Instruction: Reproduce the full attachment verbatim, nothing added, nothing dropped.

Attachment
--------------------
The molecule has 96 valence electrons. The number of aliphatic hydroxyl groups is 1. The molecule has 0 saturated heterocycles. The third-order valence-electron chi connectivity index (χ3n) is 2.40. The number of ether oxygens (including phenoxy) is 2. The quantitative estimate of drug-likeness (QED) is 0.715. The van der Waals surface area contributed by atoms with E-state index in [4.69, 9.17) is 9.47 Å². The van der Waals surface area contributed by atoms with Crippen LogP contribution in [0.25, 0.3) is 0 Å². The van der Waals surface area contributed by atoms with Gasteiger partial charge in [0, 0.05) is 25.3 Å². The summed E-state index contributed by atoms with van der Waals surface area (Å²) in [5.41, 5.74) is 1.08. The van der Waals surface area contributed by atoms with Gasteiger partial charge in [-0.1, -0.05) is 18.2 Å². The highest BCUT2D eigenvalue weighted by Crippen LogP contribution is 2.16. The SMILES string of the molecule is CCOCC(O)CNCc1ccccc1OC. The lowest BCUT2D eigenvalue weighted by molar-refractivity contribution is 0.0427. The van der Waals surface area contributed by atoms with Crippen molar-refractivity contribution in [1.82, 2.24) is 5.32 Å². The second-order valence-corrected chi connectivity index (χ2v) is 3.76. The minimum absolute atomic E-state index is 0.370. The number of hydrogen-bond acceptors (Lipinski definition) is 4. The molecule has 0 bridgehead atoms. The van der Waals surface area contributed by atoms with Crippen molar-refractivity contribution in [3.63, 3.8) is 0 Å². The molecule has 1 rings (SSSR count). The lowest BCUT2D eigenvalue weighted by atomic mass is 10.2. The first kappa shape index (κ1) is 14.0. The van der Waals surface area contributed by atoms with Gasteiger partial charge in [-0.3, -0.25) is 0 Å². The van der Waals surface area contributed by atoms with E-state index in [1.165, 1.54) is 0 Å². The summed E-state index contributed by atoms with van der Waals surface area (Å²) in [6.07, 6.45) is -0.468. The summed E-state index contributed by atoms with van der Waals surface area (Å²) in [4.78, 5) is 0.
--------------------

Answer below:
The molecule has 96 valence electrons. The number of aliphatic hydroxyl groups is 1. The molecule has 0 saturated heterocycles. The third-order valence-electron chi connectivity index (χ3n) is 2.40. The number of ether oxygens (including phenoxy) is 2. The quantitative estimate of drug-likeness (QED) is 0.715. The van der Waals surface area contributed by atoms with E-state index in [4.69, 9.17) is 9.47 Å². The van der Waals surface area contributed by atoms with Crippen LogP contribution in [0.25, 0.3) is 0 Å². The van der Waals surface area contributed by atoms with Gasteiger partial charge in [0, 0.05) is 25.3 Å². The summed E-state index contributed by atoms with van der Waals surface area (Å²) in [5.41, 5.74) is 1.08. The van der Waals surface area contributed by atoms with Gasteiger partial charge in [-0.1, -0.05) is 18.2 Å². The highest BCUT2D eigenvalue weighted by Crippen LogP contribution is 2.16. The SMILES string of the molecule is CCOCC(O)CNCc1ccccc1OC. The lowest BCUT2D eigenvalue weighted by molar-refractivity contribution is 0.0427. The van der Waals surface area contributed by atoms with Crippen molar-refractivity contribution in [1.82, 2.24) is 5.32 Å². The second-order valence-corrected chi connectivity index (χ2v) is 3.76. The minimum absolute atomic E-state index is 0.370. The number of hydrogen-bond acceptors (Lipinski definition) is 4. The molecule has 0 bridgehead atoms. The van der Waals surface area contributed by atoms with Crippen molar-refractivity contribution in [3.63, 3.8) is 0 Å². The molecule has 1 rings (SSSR count). The lowest BCUT2D eigenvalue weighted by atomic mass is 10.2. The first kappa shape index (κ1) is 14.0. The van der Waals surface area contributed by atoms with Gasteiger partial charge in [-0.3, -0.25) is 0 Å². The van der Waals surface area contributed by atoms with E-state index in [1.165, 1.54) is 0 Å². The summed E-state index contributed by atoms with van der Waals surface area (Å²) in [6.07, 6.45) is -0.468. The summed E-state index contributed by atoms with van der Waals surface area (Å²) in [4.78, 5) is 0.